The Wellness Trend Your OBGYN Wants You To Avoid Like The Plague

When it comes to vaginas, our culture makes it seem like they require a lot of upkeep. And it's been this way for a long time. In the mid-19th century, douching first became popular in France before making its way to other countries around the world (via The Atlantic). Cleaning the vagina with a liquid solution was meant to, well, clean the vagina and also prevent pregnancy and/or infections. However, that's not how douching actually works. If anything, douching can lead to health problems in that region (via All About Women Obstetrics and Gynecology).

Fast forward to over a century later, although there were other vaginal up-keeping methods introduced along the way, and vaginal rejuvenation became the thing to do. Unlike a bit of unnecessary cleaning, this one involves unnecessary genital cosmetic surgery to either tighten the vagina or make the vulva more "attractive" (via research published in the International Journal of Women's Health). But want to know a fun fact? Vaginas don't need to be tightened as their chock-full of muscles that can be easily exercised if you regularly do your Kegels and there's no such thing as a standard of beauty for vulvas, so trying to make that part of your body more attractive is just, for lack of a better word, silly. Every vulva is lovely in its own way. But now we have something else that's become popular, and similar to most vagina-related trends, your OBGYN would really like you to skip this one, too.

What is vaginal steaming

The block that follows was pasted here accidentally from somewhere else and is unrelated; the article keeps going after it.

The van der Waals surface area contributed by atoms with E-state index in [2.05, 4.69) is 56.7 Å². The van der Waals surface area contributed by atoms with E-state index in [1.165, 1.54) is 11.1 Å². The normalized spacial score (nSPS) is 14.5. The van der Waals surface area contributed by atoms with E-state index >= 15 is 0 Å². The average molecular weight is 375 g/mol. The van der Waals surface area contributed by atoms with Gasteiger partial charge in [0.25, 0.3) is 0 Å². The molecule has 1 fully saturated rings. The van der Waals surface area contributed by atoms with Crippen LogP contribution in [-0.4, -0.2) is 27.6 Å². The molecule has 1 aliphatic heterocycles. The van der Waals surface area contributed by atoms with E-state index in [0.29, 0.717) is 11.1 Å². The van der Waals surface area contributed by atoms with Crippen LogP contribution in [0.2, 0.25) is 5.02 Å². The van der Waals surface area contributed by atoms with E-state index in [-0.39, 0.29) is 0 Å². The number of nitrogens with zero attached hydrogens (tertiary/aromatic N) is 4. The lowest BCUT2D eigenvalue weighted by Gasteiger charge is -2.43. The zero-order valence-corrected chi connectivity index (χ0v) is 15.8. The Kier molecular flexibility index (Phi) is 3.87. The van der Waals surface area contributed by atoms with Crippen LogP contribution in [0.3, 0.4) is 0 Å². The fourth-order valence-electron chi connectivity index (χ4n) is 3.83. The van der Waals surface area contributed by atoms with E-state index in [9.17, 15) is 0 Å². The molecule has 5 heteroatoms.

Basically, it's called vaginal steaming, and it involves squatting over steaming water from anywhere from 20 to 45 minutes, so you better be a good squatter (via Medical News Today). "Also known as 'V-steaming' or 'yoni steaming,' vaginal steaming involves squatting or sitting over a pot of hot, steaming water that is infused with herbs," OBGYN Talia Crawford, M.D., tells the Cleveland Clinic. "A blanket is often wrapped around the lower body to prevent the steam from escaping."

If you've ever had a facial, you know that steam is used to open the pores. Or, if you've been in a steam room, you know that steam is used to release toxins. But vaginal steaming isn't meant to do these two things. Although Crawford says there's no scientific evidence to prove that vaginal steaming does what vaginal steaming boasts, those you practice it believe it helps with fertility, balancing hormones, pain relief, increasing energy, and mental health illnesses like depression and anxiety, just to name a few.

Why your OBGYN wants you to avoid it

Contrary to what our culture might tell us when it comes to the vagina and vaginal health, the vagina doesn't need to be cleaned by products. Unlike other parts of the human body, the vagina cleans itself, and does so perfectly (via The Guardian). "Although this steaming has been used all over the world it makes no sense," Lynette J. Margesson, M.D., FRCPC tells Women's Health. "Why would one do this? The steam almost never gets inside the vagina. Steaming would just affect the vulva and potentially scald the skin. Unfortunately, women mix up the vulva and vagina all the time. They, too frequently, are taught that the genital area is a taboo, dirty area — how sad!"

Since there is no scientific proof that it works or that it's even safe, it's probably (read: definitely) best to skip it (via Healthline). Both the vagina and vulva are sensitive areas, with delicate skin and tissue that doesn't want — or need — to be cleaned. Ever. Unfortunately, because we live in a phallic-centric world, vaginas have always and will probably always get a bad rap. Because of this, those of us with vaginas will never be free of these types of trends popping up and making empty promises. But as long as you know that the vagina is totally able to take care of itself — unless, of course, you have an infection, in which case you should contact your doctor stat — then you can avoid falling for these types of things. Not only will your vagina be grateful you did, but so will your wallet.